House Speaker Mike Johnson believes in facts. “Facts are stubborn things, and they do not change,” he said this Sunday on Meet the Press. Neither does his stance on single-party impeachment, he would like us to believe.
“The founders of this country warned against the single-party impeachment,” he said in December 2019, as the House of Representatives moved forward with the first impeachment of President Donald Trump. “They feared it would bitterly and perhaps irreparably divide our nation.” Despite the fact that a Republican-led impeachment of Homeland Security Secretary Alejandro Mayorkas is imminent, Johnson said he stands by that statement.
WATCH: In 2019, Mike Johnson argued against impeaching then-President Trump, saying, “the founders of this country warned against single-party impeachments.”
— Meet the Press (@MeetThePress) February 4, 2024
“Nothing, nothing has changed. I would repeat the same refrain over and over,” he told Meet the Press moderator Kristen Welker. How is this impeachment different? According to Johnson, “The House has methodically, slowly, deliberately gone through the impeachment process, impeachment inquiry, impeachment investigation on Mayorkas.”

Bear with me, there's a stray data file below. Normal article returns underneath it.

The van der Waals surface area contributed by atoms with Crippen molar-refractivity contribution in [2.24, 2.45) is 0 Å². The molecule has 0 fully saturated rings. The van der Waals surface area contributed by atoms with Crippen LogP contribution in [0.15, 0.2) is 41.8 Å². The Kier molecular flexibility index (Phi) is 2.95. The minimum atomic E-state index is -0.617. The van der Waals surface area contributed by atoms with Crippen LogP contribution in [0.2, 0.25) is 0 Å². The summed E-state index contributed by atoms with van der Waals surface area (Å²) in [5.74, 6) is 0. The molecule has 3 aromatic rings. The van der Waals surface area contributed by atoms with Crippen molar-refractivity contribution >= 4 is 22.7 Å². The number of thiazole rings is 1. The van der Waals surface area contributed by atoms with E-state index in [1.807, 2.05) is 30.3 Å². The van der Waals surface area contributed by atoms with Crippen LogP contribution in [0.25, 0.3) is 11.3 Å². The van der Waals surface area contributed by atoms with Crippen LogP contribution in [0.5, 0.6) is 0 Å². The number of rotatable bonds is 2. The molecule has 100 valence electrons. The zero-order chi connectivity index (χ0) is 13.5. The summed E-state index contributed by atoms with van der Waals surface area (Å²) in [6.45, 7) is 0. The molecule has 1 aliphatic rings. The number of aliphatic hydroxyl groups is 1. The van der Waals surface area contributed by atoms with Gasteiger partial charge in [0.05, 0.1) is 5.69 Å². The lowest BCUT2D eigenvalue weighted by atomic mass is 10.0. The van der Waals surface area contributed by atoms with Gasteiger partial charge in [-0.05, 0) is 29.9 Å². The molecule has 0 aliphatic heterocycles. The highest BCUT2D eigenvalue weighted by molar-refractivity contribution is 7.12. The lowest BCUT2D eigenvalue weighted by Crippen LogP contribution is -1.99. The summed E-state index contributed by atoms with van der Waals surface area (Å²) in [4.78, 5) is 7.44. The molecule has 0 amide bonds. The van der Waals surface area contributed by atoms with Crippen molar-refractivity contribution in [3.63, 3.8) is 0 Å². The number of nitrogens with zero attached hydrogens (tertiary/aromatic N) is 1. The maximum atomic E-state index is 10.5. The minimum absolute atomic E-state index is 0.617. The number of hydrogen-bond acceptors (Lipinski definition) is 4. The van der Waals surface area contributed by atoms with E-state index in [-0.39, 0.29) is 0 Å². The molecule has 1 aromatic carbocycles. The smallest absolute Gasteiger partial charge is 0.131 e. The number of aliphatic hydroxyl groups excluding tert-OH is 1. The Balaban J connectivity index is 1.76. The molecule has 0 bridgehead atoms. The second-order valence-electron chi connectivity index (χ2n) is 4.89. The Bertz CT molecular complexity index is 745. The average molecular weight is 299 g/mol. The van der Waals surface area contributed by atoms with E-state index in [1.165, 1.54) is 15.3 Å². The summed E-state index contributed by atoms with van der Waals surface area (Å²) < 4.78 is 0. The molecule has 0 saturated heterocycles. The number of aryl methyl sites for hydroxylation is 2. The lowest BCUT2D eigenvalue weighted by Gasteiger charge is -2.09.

That’s one way of putting it, but another way, as my colleague Isabela Dias has reported, is that Republicans are scrambling to make the case to impeach Mayorkas:
As with previous congressional hearings and public attacks against the DHS secretary, the first official impeachment inquiry into Mayorkas once again exposed how legally weak Republicans’ case is. “They are angry that this administration won’t take babies from their moms or put kids in cages like the previous administration,” Rep. Bennie Thompson (D-Miss.) said, adding the “impeachment sham” wasn’t about facts or the law, but about politics. “You cannot impeach a cabinet secretary because you don’t like the president’s policies,” he continued.
Even some conservative legal scholars agree. Jonathan Turley, a legal analyst for Fox News, wrote in the Daily Beast on Monday that there is “no current evidence that [Mayorkas] is corrupt or committed an impeachable offense. He can be legitimately accused of effectuating an open border policy, but that is a disagreement on policy that is traced to the president.”
That disagreement on policy is unlikely to be resolved any time soon. In the same interview, Johnson refused to commit to hold a vote on the Senate’s upcoming bipartisan immigration bill, which Trump has been vocal about opposing.